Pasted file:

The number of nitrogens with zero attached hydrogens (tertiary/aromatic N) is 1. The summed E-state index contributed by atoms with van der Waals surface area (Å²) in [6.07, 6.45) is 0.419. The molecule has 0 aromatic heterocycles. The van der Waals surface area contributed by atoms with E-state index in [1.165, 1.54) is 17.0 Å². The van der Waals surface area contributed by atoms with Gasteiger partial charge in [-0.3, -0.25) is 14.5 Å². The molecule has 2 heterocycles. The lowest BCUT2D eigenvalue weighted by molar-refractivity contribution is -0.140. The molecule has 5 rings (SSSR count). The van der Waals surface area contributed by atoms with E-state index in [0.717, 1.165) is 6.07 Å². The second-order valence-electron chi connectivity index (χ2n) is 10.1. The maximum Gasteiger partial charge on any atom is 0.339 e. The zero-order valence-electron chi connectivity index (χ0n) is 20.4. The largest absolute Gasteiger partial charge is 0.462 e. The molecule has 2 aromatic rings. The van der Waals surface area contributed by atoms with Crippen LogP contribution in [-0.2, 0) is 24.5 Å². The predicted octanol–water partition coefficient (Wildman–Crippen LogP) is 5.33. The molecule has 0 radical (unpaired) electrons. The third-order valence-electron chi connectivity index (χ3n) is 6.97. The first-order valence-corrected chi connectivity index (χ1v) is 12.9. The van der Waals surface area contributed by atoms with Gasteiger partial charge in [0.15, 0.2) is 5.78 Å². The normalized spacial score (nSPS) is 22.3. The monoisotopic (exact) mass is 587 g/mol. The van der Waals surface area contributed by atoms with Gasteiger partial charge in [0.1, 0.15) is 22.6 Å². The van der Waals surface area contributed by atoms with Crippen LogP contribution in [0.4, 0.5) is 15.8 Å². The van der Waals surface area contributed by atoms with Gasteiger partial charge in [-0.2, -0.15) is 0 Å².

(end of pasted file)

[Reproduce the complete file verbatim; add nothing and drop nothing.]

The number of nitrogens with zero attached hydrogens (tertiary/aromatic N) is 1. The summed E-state index contributed by atoms with van der Waals surface area (Å²) in [6.07, 6.45) is 0.419. The molecule has 0 aromatic heterocycles. The van der Waals surface area contributed by atoms with E-state index in [1.165, 1.54) is 17.0 Å². The van der Waals surface area contributed by atoms with Gasteiger partial charge in [-0.3, -0.25) is 14.5 Å². The molecule has 2 heterocycles. The lowest BCUT2D eigenvalue weighted by molar-refractivity contribution is -0.140. The molecule has 5 rings (SSSR count). The van der Waals surface area contributed by atoms with E-state index in [0.717, 1.165) is 6.07 Å². The second-order valence-electron chi connectivity index (χ2n) is 10.1. The maximum Gasteiger partial charge on any atom is 0.339 e. The zero-order valence-electron chi connectivity index (χ0n) is 20.4. The largest absolute Gasteiger partial charge is 0.462 e. The molecule has 2 aromatic rings. The van der Waals surface area contributed by atoms with Crippen LogP contribution in [-0.2, 0) is 24.5 Å². The predicted octanol–water partition coefficient (Wildman–Crippen LogP) is 5.33. The molecule has 0 radical (unpaired) electrons. The third-order valence-electron chi connectivity index (χ3n) is 6.97. The first-order valence-corrected chi connectivity index (χ1v) is 12.9. The van der Waals surface area contributed by atoms with Gasteiger partial charge in [0.15, 0.2) is 5.78 Å². The normalized spacial score (nSPS) is 22.3. The monoisotopic (exact) mass is 587 g/mol. The van der Waals surface area contributed by atoms with Gasteiger partial charge in [0.1, 0.15) is 22.6 Å². The van der Waals surface area contributed by atoms with Crippen LogP contribution in [0.4, 0.5) is 15.8 Å². The van der Waals surface area contributed by atoms with Gasteiger partial charge in [-0.2, -0.15) is 0 Å².